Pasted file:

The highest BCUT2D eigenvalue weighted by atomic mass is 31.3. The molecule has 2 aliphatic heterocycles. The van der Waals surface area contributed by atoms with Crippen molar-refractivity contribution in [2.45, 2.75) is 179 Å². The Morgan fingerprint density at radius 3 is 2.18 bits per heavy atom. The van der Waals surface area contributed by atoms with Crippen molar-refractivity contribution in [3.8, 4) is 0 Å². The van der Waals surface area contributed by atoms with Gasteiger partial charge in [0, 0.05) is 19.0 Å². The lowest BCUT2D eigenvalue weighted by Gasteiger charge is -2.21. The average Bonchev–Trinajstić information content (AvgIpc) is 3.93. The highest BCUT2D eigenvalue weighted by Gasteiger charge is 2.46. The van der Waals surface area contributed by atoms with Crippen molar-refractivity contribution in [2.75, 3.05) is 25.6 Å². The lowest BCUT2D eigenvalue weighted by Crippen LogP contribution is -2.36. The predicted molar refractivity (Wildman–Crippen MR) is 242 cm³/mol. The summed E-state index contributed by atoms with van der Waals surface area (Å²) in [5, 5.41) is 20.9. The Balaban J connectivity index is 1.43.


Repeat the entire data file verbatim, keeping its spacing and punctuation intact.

The highest BCUT2D eigenvalue weighted by atomic mass is 31.3. The molecule has 2 aliphatic heterocycles. The van der Waals surface area contributed by atoms with Crippen molar-refractivity contribution in [2.45, 2.75) is 179 Å². The Morgan fingerprint density at radius 3 is 2.18 bits per heavy atom. The van der Waals surface area contributed by atoms with Crippen molar-refractivity contribution in [3.8, 4) is 0 Å². The van der Waals surface area contributed by atoms with Gasteiger partial charge in [0, 0.05) is 19.0 Å². The lowest BCUT2D eigenvalue weighted by Gasteiger charge is -2.21. The average Bonchev–Trinajstić information content (AvgIpc) is 3.93. The highest BCUT2D eigenvalue weighted by Gasteiger charge is 2.46. The van der Waals surface area contributed by atoms with Crippen molar-refractivity contribution in [2.75, 3.05) is 25.6 Å². The lowest BCUT2D eigenvalue weighted by Crippen LogP contribution is -2.36. The predicted molar refractivity (Wildman–Crippen MR) is 242 cm³/mol. The summed E-state index contributed by atoms with van der Waals surface area (Å²) in [5, 5.41) is 20.9. The Balaban J connectivity index is 1.43.